Research on the implementation and impact of California's Proposition 36, a diversion program for non-violent drug-possession offenders
The Foundation's Substance Abuse Policy Research Program was designed to encourage experts in public health, law, political science, medicine, sociology, criminal justice, economics, psychology, and other behavioral and policy sciences to address issues related to substance abuse.In November 2000, a majority of California voters approved Proposition 36, a diversion program aimed at nonviolent drug possession offenses. Under the provisions of Proposition 36, an offender convicted of a "nonviolent drug possession offense" will generally be sentenced to probation instead of state prison, county jail, or probation without drug treatment. As a condition of probation, the offender is required to complete a drug treatment program. This grant supports a study to: (1) determine if there are racial disparities in participation in Proposition 36 drug treatment versus parole and, if so, the extent to which these differences can be attributed to the social attributes of the offenders; (2) determine whether racial disparities in participation in Proposition 36 drug treatment versus parole are influenced by neighborhood-level attributes over and above the offender's own characteristics; (3) compare racial group differences in access to services through the development of a geocoded database of available treatment programs, social services, and public transportation lines; and (4) evaluate the extent to which the impact of the offender's characteristics is independent versus conditional upon neighborhood-level attributes or accessibility to treatment programs, social services, and public transportation lines.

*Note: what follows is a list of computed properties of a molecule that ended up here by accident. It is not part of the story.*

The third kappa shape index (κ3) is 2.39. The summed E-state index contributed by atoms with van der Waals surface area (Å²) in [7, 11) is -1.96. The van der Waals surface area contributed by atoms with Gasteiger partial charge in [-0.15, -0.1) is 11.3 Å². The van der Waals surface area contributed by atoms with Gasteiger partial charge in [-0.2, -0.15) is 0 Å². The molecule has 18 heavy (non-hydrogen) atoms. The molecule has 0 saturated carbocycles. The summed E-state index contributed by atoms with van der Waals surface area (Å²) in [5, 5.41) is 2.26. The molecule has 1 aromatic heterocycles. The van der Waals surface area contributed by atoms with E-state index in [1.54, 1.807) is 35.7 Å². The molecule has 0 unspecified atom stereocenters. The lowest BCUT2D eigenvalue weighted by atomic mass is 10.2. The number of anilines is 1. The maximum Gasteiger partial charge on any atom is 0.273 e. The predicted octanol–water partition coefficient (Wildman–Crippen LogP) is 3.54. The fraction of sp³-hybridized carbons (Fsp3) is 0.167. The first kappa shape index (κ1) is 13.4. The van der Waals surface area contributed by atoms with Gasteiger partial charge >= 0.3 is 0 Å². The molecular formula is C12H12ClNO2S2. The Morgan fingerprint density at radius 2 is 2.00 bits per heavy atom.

Amount Awarded $24,927.00
Awarded on: 7/29/2002
Time frame: 8/1/2002 - 7/31/2004
Grant Number: 46304